Released from liability on the promissory notes
The client was partners with the adverse party in a company that marketed a particular kind of toy. This company (Company No. 1) had a history of unremarkable financial performance and rarely was profitable, though the company had greater earning potential. The client and the adverse party also each held an equity interest in a separate but highly profitable company (Company No. 2).
Company No. 1 had borrowed money from a third person, who also had an equity interest in Company No. 2, and the client and his partner in Company No. 1 personally guaranteed one of two notes that constituted the borrowing. Company No. 1 had gone into default on both notes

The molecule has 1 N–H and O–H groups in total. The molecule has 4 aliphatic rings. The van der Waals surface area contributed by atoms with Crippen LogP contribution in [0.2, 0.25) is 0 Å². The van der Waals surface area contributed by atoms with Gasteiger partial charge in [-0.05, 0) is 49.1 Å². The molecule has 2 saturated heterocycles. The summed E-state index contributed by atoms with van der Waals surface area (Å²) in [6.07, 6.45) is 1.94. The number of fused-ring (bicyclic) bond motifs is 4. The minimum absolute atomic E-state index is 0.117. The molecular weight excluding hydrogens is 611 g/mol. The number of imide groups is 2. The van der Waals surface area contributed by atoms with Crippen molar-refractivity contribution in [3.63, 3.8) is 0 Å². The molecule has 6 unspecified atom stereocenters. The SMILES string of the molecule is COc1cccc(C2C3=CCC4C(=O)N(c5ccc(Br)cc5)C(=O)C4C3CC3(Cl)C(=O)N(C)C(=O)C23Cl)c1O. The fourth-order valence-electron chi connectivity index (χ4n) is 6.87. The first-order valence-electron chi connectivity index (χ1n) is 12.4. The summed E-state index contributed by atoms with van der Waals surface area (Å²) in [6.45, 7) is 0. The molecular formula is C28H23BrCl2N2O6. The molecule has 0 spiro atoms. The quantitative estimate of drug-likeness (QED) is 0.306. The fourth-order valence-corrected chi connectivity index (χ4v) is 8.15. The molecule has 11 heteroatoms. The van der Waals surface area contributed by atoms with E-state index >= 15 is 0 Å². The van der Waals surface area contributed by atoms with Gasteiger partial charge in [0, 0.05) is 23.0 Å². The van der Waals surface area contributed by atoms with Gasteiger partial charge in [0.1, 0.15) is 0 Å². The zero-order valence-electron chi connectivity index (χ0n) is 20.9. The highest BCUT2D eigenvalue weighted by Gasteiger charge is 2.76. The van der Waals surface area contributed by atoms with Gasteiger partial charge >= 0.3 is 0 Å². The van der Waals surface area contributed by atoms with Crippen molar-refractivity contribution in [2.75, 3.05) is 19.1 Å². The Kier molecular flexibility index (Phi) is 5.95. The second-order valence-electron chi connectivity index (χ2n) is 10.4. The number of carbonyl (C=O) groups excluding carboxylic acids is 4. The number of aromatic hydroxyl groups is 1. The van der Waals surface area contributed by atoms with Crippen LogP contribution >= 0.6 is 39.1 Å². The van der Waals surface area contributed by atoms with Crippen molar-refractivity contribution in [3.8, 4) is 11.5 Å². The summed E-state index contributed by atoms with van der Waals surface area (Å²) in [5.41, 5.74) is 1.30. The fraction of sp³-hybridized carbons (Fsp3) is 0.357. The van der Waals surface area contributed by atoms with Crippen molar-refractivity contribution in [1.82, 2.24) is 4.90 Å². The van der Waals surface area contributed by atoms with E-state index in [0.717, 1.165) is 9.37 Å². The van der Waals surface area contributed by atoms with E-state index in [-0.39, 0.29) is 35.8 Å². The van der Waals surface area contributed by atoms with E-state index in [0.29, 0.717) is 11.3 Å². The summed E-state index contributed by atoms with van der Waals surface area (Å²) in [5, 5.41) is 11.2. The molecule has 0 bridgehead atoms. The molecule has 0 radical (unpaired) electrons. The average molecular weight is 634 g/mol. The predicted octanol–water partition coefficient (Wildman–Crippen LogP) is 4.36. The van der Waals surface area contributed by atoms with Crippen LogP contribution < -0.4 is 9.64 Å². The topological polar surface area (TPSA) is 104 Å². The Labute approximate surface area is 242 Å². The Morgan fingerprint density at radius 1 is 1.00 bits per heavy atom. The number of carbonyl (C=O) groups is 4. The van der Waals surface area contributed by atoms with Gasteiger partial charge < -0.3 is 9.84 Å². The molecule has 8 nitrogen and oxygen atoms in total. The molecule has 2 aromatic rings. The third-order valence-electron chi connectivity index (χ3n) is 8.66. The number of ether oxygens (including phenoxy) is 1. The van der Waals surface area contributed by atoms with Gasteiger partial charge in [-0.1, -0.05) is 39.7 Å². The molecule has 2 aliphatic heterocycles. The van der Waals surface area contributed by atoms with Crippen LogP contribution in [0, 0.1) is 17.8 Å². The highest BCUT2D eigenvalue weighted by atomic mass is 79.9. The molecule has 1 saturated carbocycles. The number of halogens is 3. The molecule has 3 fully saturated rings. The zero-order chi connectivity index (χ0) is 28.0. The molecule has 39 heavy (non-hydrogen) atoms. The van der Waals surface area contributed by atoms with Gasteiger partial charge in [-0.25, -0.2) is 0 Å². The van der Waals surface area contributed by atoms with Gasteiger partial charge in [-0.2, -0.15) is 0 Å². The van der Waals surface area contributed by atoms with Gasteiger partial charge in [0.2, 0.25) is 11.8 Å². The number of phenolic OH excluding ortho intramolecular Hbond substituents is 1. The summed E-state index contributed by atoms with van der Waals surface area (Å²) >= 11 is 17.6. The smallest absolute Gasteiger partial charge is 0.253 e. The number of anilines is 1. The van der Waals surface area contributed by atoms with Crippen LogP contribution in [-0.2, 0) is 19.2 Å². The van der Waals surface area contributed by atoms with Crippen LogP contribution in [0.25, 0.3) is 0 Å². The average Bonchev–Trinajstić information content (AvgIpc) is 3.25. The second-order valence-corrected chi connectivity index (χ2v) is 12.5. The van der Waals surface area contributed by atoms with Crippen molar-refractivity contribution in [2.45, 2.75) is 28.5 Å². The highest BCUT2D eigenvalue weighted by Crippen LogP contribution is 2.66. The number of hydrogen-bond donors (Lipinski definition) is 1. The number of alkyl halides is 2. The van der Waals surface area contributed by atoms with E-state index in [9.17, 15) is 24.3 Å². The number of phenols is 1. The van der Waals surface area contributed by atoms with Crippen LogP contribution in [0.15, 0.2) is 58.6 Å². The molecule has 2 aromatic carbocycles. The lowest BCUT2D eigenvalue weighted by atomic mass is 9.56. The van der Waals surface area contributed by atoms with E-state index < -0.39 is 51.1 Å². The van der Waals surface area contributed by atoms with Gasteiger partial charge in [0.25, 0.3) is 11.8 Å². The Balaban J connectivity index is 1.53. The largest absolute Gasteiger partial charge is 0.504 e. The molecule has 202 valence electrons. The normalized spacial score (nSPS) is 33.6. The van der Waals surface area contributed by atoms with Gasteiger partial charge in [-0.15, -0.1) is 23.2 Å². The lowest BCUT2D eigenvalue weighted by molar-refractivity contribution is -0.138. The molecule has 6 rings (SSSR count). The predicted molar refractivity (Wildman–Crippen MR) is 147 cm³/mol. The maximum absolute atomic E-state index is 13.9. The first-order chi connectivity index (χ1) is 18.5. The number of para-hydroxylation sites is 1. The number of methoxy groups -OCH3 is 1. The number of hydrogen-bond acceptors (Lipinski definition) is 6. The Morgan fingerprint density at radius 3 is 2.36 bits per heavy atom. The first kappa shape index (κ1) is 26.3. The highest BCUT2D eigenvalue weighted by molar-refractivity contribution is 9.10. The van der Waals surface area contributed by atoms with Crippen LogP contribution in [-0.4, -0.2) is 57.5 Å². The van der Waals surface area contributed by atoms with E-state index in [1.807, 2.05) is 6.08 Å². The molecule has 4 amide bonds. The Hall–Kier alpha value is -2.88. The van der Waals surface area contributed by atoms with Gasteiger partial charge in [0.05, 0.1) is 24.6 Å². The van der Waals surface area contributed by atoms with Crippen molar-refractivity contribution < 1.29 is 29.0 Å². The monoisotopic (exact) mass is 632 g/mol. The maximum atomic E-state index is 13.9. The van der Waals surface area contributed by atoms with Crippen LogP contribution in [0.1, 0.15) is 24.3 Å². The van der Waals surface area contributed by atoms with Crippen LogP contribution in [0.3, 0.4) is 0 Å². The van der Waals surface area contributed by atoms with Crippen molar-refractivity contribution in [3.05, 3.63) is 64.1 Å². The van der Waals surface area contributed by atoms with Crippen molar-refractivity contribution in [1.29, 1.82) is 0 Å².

There were also allegations between the client and his partner in Company No. 1 that each had used company funds for their own personal expenses.
After some initial attempts at settling the case, Alan filed a petition to dissolve Company No. 1, the theory being that the adverse party viewed Company No. 1 as more profitable over the long term than did the client. The filing of the case—and the probability that a judge would order the company dissolved and the assets sold off—triggered an immediate response from the adverse party, the resumption of negotiations, and shortly thereafter, settlement whereby client sold his interest in Company No. 1 to his partner for $1.00, and except for a nominal payment, was released from substantial liability on the promissory notes.